"You can start with any food -- fruit, a vegetable, even meat -- long as it's pureed," says Sarah Adams, MD, a pediatrician at Akron Children's Hospital. The easiest food, though, is probably infant cereal that's diluted with breast milk or formula. (Altmann recommends oatmeal instead of rice, due to concerns about arsenic). Have your baby nurse or drink part of a bottle first, so they're not starving, then give them a very small amount of food—less than half a spoonful. If they seem confused or spit it out, don't push it. You can try again in a week or two.
After that, introduce one new food from any food group every 3 to 5 days. "You want to space it out, to watch for allergic reactions like vomiting, diarrhea or rashes," explains Altmann. Whenever possible, Altmann recommends that you make your own baby food, rather than rely on commercial brands. A Congressional report released in February 2021 concluded that ingredients in many baby foods, including organic brands, have high levels of heavy metals like arsenic, lead and cadmium.
"You don't have to buy a special blender, but I personally like the BEABA Babycook, which steams and purees your food," Altmann says. "I used to use it every Sunday, freeze individual portions into an old-fashioned ice cube tray, and pop it in the freezer. Each day I'd defrost two cubes of veggies and two cubes of protein for lunch and dinner."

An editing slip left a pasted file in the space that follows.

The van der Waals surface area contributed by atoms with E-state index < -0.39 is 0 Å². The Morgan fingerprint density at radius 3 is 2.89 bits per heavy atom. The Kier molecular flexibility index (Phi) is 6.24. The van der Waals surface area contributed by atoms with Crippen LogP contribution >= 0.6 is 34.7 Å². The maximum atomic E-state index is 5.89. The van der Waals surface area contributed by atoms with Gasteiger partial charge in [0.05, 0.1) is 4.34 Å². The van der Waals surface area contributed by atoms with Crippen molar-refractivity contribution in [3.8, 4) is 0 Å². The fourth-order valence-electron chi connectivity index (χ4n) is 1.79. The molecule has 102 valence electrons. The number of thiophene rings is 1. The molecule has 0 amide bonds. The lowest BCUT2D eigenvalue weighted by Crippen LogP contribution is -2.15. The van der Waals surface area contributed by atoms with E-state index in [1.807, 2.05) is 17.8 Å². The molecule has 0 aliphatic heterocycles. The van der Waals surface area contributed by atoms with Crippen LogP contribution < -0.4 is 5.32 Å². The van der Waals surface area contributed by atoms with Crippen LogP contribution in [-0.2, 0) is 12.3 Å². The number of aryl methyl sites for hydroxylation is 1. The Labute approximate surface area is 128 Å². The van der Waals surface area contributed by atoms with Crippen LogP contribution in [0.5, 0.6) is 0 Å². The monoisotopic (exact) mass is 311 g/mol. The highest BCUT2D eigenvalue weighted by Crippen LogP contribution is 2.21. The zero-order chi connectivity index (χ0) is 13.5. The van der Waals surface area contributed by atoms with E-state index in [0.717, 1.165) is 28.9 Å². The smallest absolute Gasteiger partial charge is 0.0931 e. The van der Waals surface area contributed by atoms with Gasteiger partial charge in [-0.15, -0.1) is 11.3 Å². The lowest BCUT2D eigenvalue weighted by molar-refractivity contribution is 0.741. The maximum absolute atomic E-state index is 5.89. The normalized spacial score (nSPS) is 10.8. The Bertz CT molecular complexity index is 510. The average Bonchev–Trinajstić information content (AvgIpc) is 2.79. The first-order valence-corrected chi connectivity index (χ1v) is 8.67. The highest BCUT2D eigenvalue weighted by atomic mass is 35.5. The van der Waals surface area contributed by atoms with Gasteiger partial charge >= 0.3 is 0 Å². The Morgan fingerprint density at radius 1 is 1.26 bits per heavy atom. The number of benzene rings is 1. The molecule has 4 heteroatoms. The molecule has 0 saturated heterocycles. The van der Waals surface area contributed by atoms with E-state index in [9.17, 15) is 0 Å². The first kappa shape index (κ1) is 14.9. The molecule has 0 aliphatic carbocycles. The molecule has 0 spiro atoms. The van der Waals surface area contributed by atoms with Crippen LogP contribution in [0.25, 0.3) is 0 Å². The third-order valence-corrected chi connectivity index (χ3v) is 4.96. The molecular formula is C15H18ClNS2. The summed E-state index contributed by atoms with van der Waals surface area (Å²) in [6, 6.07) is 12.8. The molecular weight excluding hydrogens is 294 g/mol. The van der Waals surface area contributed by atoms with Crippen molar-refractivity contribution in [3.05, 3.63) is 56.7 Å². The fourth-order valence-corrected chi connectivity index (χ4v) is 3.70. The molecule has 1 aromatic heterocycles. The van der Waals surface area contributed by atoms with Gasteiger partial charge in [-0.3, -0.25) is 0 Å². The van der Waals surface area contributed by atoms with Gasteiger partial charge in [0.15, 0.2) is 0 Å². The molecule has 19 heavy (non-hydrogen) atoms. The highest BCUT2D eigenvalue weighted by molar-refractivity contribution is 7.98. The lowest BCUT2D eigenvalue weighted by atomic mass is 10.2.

Once your baby reaches 6 months of age, you can begin to introduce more allergenic foods such as eggs, dairy, soy, peanuts, and fish, says Anna Nowak-Wegrzyn, MD, PhD, chief of the Division of Pediatric Allergy and Immunology at Hassenfeld Children's Hospital at NYU Langone, New York. "We know now that if we introduce foods like peanuts early enough, we can significantly lower the risk of children developing that allergy by about 80%," she explains.
The one exception is if your child has severe eczema, she notes, as that puts them at higher risk to develop a food allergy. Check with your pediatrician. They may refer you to an allergist for testing before you give your baby these more allergenic foods.
But within a couple of months of your little one starting solids, "their diet should include a wide variety of pureed foods like meats, cereals, fruits, vegetables, eggs, fish, and whole grains," Nowak-Wegrzyn says. Give them a new food once or twice a week along with foods they eat all the time. If they don't like it, offer it again in a few days. Babies sometimes have to try a new food up to 15 times before they'll eat it.